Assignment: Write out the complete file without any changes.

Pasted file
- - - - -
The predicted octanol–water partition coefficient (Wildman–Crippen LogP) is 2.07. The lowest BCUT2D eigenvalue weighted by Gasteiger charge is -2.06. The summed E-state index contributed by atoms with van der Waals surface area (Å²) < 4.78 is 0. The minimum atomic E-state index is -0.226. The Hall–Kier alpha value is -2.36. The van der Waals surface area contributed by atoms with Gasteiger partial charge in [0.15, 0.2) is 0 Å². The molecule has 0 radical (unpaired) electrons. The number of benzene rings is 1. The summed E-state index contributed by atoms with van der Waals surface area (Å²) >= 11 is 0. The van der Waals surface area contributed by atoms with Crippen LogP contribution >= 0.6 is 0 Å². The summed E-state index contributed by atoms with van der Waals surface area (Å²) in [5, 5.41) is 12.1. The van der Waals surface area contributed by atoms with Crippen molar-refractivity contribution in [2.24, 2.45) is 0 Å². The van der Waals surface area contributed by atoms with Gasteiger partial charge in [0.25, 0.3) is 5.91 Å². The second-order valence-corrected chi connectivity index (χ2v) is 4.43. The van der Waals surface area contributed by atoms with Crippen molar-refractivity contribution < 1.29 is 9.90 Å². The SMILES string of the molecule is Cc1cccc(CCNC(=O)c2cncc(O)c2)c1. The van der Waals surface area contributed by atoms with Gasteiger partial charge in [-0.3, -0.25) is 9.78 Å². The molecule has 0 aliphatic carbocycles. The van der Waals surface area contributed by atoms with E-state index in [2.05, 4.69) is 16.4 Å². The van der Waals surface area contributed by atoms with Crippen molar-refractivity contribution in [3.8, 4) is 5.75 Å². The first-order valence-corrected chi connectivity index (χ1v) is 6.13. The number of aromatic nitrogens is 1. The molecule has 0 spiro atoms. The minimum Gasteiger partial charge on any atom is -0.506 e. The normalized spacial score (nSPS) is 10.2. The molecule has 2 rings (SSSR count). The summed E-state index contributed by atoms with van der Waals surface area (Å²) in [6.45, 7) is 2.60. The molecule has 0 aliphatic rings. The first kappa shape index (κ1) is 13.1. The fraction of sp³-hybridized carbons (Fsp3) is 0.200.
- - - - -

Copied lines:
The predicted octanol–water partition coefficient (Wildman–Crippen LogP) is 2.07. The lowest BCUT2D eigenvalue weighted by Gasteiger charge is -2.06. The summed E-state index contributed by atoms with van der Waals surface area (Å²) < 4.78 is 0. The minimum atomic E-state index is -0.226. The Hall–Kier alpha value is -2.36. The van der Waals surface area contributed by atoms with Gasteiger partial charge in [0.15, 0.2) is 0 Å². The molecule has 0 radical (unpaired) electrons. The number of benzene rings is 1. The summed E-state index contributed by atoms with van der Waals surface area (Å²) >= 11 is 0. The van der Waals surface area contributed by atoms with Crippen LogP contribution >= 0.6 is 0 Å². The summed E-state index contributed by atoms with van der Waals surface area (Å²) in [5, 5.41) is 12.1. The van der Waals surface area contributed by atoms with Crippen molar-refractivity contribution in [2.24, 2.45) is 0 Å². The van der Waals surface area contributed by atoms with Gasteiger partial charge in [0.25, 0.3) is 5.91 Å². The second-order valence-corrected chi connectivity index (χ2v) is 4.43. The van der Waals surface area contributed by atoms with Crippen molar-refractivity contribution < 1.29 is 9.90 Å². The SMILES string of the molecule is Cc1cccc(CCNC(=O)c2cncc(O)c2)c1. The van der Waals surface area contributed by atoms with Gasteiger partial charge in [-0.3, -0.25) is 9.78 Å². The molecule has 0 aliphatic carbocycles. The van der Waals surface area contributed by atoms with E-state index in [2.05, 4.69) is 16.4 Å². The van der Waals surface area contributed by atoms with Crippen molar-refractivity contribution in [3.8, 4) is 5.75 Å². The first-order valence-corrected chi connectivity index (χ1v) is 6.13. The number of aromatic nitrogens is 1. The molecule has 0 spiro atoms. The minimum Gasteiger partial charge on any atom is -0.506 e. The normalized spacial score (nSPS) is 10.2. The molecule has 2 rings (SSSR count). The summed E-state index contributed by atoms with van der Waals surface area (Å²) in [6.45, 7) is 2.60. The molecule has 0 aliphatic rings. The first kappa shape index (κ1) is 13.1. The fraction of sp³-hybridized carbons (Fsp3) is 0.200.